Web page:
Whether you are buying from a dealership or a private seller, a vehicle history report will let you know how often the vehicle has been sold and whether it has been modified or been involved in a major accident.
For a private vehicle purchase, the report will also let you know whether the car is the subject of any liens, that is, whether the seller still owes money to a lender. A vehicle history report should be provided by the dealership or can be ordered using the vehicle identification number (VIN) from agencies like Carfax or AutoCheck.
2. Get An Inspection
If you buy a used car from a dealer, they should be able to provide an inspection report. If you are buying from a private seller, you'll need to arrange for the car to be taken to a certified mechanic for an independent inspection. Some states require safety and smog checks.
3. Get Insurance
No matter where you buy, you’ll need insurance to drive the car home. You’ll need to provide details about the car to your insurance company so they can issue coverage under an existing or new policy.
4. Test Drive the Vehicle
Inspect and drive the vehicle yourself to make sure it's in the condition advertised and that it performs as expected. Be very cautious about buying a vehicle sight unseen, even if it's a new vehicle from a dealership.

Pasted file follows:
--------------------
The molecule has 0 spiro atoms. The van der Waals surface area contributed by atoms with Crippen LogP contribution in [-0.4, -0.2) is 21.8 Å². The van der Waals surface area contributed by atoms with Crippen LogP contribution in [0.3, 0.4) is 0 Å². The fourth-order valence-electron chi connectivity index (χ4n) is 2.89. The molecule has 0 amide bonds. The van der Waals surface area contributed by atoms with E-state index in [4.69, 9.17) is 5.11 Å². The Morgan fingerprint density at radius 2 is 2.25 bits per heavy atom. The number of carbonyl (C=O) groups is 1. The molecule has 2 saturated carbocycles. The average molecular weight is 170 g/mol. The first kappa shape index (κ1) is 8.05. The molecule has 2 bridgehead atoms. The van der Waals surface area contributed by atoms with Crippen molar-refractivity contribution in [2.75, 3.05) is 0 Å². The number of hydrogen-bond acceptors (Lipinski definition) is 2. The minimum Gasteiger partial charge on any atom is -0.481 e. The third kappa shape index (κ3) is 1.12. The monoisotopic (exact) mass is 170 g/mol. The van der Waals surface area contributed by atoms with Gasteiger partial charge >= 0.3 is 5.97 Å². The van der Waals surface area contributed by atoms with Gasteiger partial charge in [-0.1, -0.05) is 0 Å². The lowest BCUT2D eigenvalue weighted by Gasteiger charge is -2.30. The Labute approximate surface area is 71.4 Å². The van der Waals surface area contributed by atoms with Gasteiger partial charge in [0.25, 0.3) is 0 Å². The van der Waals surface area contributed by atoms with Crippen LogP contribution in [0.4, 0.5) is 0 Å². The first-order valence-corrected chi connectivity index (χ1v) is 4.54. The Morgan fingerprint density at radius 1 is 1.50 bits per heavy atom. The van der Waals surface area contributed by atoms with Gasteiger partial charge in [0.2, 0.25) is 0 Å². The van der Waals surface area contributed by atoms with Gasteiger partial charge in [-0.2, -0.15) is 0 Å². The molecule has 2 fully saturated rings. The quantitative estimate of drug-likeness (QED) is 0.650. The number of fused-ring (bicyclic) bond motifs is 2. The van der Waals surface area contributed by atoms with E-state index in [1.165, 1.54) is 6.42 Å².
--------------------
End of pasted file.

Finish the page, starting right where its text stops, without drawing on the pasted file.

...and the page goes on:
5. Arrange Financing
If you’re financing your car through a lender in your home state, you’ll need to provide details of the car, including a VIN so the lender can provide proof of financing or issue a cashier’s check for the buyer.
6. Negotiate and Sign a Sale Agreement
Agree on a price and sign a sale agreement. If this is a private sale, it should cover any necessary contingencies like financing, an after-sale inspection, or undertakings about the vehicle's condition.
7. Get the Title and Bill of Sale
If you’re buying through a private sale, you’ll need a signed title and bill of sale from the seller. If the title is held by a lender, the seller will need to prove the car has been sold, or you’ll need to arrange to take over the loan. Be cautious about taking possession of a car without the title.
8. Get a Temporary Registration
You can drive between some states with the title and bill of sale in hand. In others, you'll need a temporary registration. A dealer will usually take care of the temporary registration and title requirements. If you're buying from a private seller, you'll need to take care of this yourself.
9. Register the Vehicle Where You Live
Once home, you'll want to register your vehicle as soon as possible. To do this, you'll need to complete any safety or emissions checks required by your state and pay the tax due on the purchase of the car. Resist the temptation to delay registering your car to avoid paying tax.
Have Questions About the Loan Title Process?
Check out our helpful information here
Buy Out of State, Finance Close to Home
- Competitive rates on new and used vehicles
- No application fee and no prepayment penalty
- Affordable add-ons like GAP insurance
- Skip-a-Pay option
Click below to learn how financing through OUCU can help you find a great deal on a private vehicle sale, whether you're buying in-state or out.